Gamma: Sweet hay out of the bag. Low compression, smallish leaves, green and silver. Strong yellow soup, and a pleasing mixture of florals and smoke under the pot lid. Grain in the vapor, a raw and pervasive bitter as the first sip floods the mouth. I thought I was going to like this one, but I’m no longer sure. It tastes…?raw? sort of the way that mechanical grinding in a blender or food processor brings out harsh flavors from fresh herbs that would be better muddled or ground in a mortar. Could be because there was so much tea in the sample, and this is overbrewed in the sense of using too much tea, as opposed to too much time. The Chadao samples have been an awkward and variable quantity; mostly just enough for one good brew, but in this case too much for one, and too little for two, so I used the whole thing. As the infusions go on, this settles into something ordinary, but not unpleasant. Wish I hadn’t been so compulsive about using the whole sample, because I think I ruined what might have been a pretty good tea…

Delta: Small and dark “production style” dry leaf with not a lot of aroma. Nothing from under the lid of the pot either. A rather amber soup, this tea is not from last year, has at least several years of age to it. An ashy and mild ku greets, a light camphor spreads through the palate, but there isn’t much here. I’m thinking this might be a stock production, like maybe Dayi? There’s something of a dry grain aftertaste, almost like brown rice, and a late-developing, high-palate huigan. It’s ok, but wouldn’t go out of my way for it.

Hobbes said...

Many thanks, Carla!



Twodog said...

Full Notes for these two on my blog

The Beta, I enjoyed quite a bit. I did not get that drop off into green territory. I stuck with the tea for awhile and it seemed to have quite a lot going on in comparison to some of the others. I did not guess it was Simao based.

The Zeta, seemed to me like Fall maocha that was processed similarly to black tea. Very floral, very red.

I did not realize a lot of these were blends, so when I took my notes I was trying with some consternation to peg an area. I did nail down the Mengsong in one blend, since the fragrance of that area is very familiar to me.

NorberT said...

As I am checking my notes from last year, it seems that the prices for the 2010-2011 Douji cakes tripled or even quadrupled within 1 year, isn't that crazy?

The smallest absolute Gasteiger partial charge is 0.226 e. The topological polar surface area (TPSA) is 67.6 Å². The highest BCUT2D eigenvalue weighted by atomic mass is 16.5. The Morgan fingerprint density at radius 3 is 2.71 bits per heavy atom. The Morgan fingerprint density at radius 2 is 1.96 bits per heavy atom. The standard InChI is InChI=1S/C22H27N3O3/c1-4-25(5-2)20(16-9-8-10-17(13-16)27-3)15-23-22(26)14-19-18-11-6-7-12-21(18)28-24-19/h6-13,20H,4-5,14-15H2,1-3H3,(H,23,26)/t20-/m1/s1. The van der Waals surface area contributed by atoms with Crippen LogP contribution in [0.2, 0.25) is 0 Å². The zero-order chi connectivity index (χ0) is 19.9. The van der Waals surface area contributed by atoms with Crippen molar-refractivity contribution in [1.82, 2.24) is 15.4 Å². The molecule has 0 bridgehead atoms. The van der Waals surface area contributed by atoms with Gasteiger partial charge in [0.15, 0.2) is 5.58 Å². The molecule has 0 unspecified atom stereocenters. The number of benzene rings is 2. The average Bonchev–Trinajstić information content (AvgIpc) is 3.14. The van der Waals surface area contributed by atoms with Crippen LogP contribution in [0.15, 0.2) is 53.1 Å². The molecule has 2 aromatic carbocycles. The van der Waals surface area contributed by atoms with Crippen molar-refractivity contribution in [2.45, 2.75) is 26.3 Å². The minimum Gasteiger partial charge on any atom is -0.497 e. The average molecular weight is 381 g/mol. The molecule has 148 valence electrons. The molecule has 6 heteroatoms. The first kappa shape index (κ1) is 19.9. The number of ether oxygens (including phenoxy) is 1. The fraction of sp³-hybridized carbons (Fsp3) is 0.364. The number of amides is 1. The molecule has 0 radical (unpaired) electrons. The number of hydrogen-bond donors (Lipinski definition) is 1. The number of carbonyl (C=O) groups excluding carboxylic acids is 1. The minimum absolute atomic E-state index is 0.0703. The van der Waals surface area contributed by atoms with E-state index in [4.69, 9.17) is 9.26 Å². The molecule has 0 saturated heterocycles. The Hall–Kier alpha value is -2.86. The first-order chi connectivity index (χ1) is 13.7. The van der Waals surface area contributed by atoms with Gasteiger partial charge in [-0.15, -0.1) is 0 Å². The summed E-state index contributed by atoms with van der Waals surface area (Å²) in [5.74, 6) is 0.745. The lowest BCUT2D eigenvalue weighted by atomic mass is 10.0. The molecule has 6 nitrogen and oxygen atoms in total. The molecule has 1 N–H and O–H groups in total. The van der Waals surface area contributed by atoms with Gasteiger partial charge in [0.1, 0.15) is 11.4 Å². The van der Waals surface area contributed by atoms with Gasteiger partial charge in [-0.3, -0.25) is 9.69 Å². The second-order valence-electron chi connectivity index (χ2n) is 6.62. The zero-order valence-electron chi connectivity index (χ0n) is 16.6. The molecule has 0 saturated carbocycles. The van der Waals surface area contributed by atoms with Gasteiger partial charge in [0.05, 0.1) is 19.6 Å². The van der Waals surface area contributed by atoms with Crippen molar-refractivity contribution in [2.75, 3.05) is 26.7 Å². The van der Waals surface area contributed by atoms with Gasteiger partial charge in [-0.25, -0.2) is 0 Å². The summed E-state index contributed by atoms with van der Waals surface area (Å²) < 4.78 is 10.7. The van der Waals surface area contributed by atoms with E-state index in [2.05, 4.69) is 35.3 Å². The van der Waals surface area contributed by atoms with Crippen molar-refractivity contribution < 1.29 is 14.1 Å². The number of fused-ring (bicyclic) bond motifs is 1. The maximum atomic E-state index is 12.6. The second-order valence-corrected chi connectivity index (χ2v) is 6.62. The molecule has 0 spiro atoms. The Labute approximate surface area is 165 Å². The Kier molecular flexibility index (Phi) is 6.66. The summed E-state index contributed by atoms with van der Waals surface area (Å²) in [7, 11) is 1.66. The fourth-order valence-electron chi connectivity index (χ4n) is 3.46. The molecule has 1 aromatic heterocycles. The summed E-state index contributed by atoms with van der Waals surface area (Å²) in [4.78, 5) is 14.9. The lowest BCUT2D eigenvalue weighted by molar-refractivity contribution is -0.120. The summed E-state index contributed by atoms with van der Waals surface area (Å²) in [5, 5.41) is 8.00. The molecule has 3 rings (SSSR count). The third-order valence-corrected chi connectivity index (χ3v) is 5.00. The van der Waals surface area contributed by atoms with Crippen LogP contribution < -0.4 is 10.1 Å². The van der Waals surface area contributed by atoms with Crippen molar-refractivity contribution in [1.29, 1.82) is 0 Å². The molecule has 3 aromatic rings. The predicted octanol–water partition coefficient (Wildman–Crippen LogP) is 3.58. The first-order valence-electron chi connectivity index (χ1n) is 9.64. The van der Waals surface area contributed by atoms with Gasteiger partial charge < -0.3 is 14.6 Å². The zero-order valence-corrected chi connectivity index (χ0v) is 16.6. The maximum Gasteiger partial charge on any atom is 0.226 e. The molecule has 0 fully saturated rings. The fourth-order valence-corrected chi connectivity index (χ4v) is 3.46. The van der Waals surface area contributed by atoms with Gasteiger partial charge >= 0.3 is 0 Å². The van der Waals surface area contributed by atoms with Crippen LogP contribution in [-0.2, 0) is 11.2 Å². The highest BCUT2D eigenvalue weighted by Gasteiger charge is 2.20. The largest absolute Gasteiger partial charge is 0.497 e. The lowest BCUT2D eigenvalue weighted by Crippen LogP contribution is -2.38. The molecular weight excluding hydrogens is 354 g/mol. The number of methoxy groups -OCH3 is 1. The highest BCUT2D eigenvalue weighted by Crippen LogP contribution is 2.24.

Hobbes said...

Thank'ee, Twodog!

Norbert, you're quite right - the prices have become silly. It is as if they are trying to ride the same wave as other labels that have attracted speculation.



Matt said...

Hi China Chadao Tasters,

Have tasted these four teas and will be posting them one a day for the next week.

Looking forward to comparing notes.

This is Alpha:



Hobbes said...

Thanks, Matt - I trust that all is well. :)



Matt said...


Things are better than well :)

Here is Beta:



Hobbes said...

Thank you, sir!

tst said...

I feel these teas have much more earthy, woody scents, whereas Scott's teas were much more floral and bright. On the whole, I found these to be slightly less interesting than the YS teas, however I also chose to brew these in yixing rather than porcelain.

Alpha - definite bitterness present; some mouthfeel and cooling/numbing sensations; 4th infusion had little/no activity up front, but had some huigan after effects in the back of the mouth and throat; thinned out by 5th infusion with little going on

Beta - less bitterness than Alpha; smooth throughout brews; thin then thicker in the mouth during 1st infusion; 4th infusion had graininess, beaniness, slight sweetness ... "smooth and pleasant but no discernible activity; enjoyed this more than Alpha"

Gamma - slightly bitter; pretty constant throughout ... "not bad to my tastes, but not entirely interesting either"; bitterness present throughout without major changes

Delta - underlying bitterness in 1st infusion, but not overpowering; touch of smokiness; amber-orange liquor; "barky/woody or piney"; slight activity in lower throat; smooth with some tanginess in the 2nd infusion; "herbal" taste throughout ... like oregano or sage or something; camphorous; not bitter necessarily, but strong "oregano taste" made it slightly unpleasant (reminded me of the Sigma from YS); unpleasant taste mellowed with 5th infusion ... more enjoyable

Overall, I enjoyed Beta the most. I really wanted to enjoy Delta (I enjoy aged sheng with some camphor to them), but the "oregano" just doesn't do it for me (as was the case with the Sigma from YS). Thanks again David and Jerry for making this happen ... always much appreciated.